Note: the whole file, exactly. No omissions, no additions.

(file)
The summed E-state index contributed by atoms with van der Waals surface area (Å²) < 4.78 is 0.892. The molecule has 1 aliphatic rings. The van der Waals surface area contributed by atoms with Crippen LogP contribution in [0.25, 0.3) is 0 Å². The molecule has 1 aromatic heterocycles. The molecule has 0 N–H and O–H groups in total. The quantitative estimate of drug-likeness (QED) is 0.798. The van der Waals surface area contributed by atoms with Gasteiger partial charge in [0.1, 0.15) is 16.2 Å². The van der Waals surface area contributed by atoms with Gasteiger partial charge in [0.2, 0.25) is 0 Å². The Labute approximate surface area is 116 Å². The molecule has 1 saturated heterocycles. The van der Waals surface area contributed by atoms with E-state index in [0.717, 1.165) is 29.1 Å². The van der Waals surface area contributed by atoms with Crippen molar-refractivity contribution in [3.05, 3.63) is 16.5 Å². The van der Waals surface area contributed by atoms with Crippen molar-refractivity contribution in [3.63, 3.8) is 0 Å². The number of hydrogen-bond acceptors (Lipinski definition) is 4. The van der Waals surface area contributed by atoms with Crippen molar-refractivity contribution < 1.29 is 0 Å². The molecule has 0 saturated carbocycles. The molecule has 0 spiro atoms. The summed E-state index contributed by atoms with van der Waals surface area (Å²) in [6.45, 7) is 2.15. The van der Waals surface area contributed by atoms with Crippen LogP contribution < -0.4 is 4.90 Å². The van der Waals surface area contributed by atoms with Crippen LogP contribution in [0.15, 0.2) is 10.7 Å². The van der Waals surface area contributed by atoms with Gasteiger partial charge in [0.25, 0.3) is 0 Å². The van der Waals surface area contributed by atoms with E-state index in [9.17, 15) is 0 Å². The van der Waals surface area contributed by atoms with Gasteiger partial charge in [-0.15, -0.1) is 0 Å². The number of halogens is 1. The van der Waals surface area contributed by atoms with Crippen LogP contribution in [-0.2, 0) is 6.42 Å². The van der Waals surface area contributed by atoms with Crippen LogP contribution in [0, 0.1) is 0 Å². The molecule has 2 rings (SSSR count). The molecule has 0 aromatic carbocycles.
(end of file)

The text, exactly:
The summed E-state index contributed by atoms with van der Waals surface area (Å²) < 4.78 is 0.892. The molecule has 1 aliphatic rings. The van der Waals surface area contributed by atoms with Crippen LogP contribution in [0.25, 0.3) is 0 Å². The molecule has 1 aromatic heterocycles. The molecule has 0 N–H and O–H groups in total. The quantitative estimate of drug-likeness (QED) is 0.798. The van der Waals surface area contributed by atoms with Gasteiger partial charge in [0.1, 0.15) is 16.2 Å². The van der Waals surface area contributed by atoms with Gasteiger partial charge in [0.2, 0.25) is 0 Å². The Labute approximate surface area is 116 Å². The molecule has 1 saturated heterocycles. The van der Waals surface area contributed by atoms with E-state index in [0.717, 1.165) is 29.1 Å². The van der Waals surface area contributed by atoms with Crippen molar-refractivity contribution in [3.05, 3.63) is 16.5 Å². The van der Waals surface area contributed by atoms with Crippen molar-refractivity contribution in [3.63, 3.8) is 0 Å². The number of hydrogen-bond acceptors (Lipinski definition) is 4. The van der Waals surface area contributed by atoms with Crippen molar-refractivity contribution < 1.29 is 0 Å². The molecule has 0 saturated carbocycles. The molecule has 0 spiro atoms. The summed E-state index contributed by atoms with van der Waals surface area (Å²) in [6.45, 7) is 2.15. The van der Waals surface area contributed by atoms with Crippen LogP contribution < -0.4 is 4.90 Å². The van der Waals surface area contributed by atoms with Crippen LogP contribution in [0.15, 0.2) is 10.7 Å². The van der Waals surface area contributed by atoms with Gasteiger partial charge in [0.25, 0.3) is 0 Å². The van der Waals surface area contributed by atoms with E-state index in [9.17, 15) is 0 Å². The van der Waals surface area contributed by atoms with Gasteiger partial charge in [-0.15, -0.1) is 0 Å². The number of halogens is 1. The van der Waals surface area contributed by atoms with Crippen LogP contribution in [-0.2, 0) is 6.42 Å². The van der Waals surface area contributed by atoms with Crippen LogP contribution in [0, 0.1) is 0 Å². The molecule has 2 rings (SSSR count). The molecule has 0 aromatic carbocycles.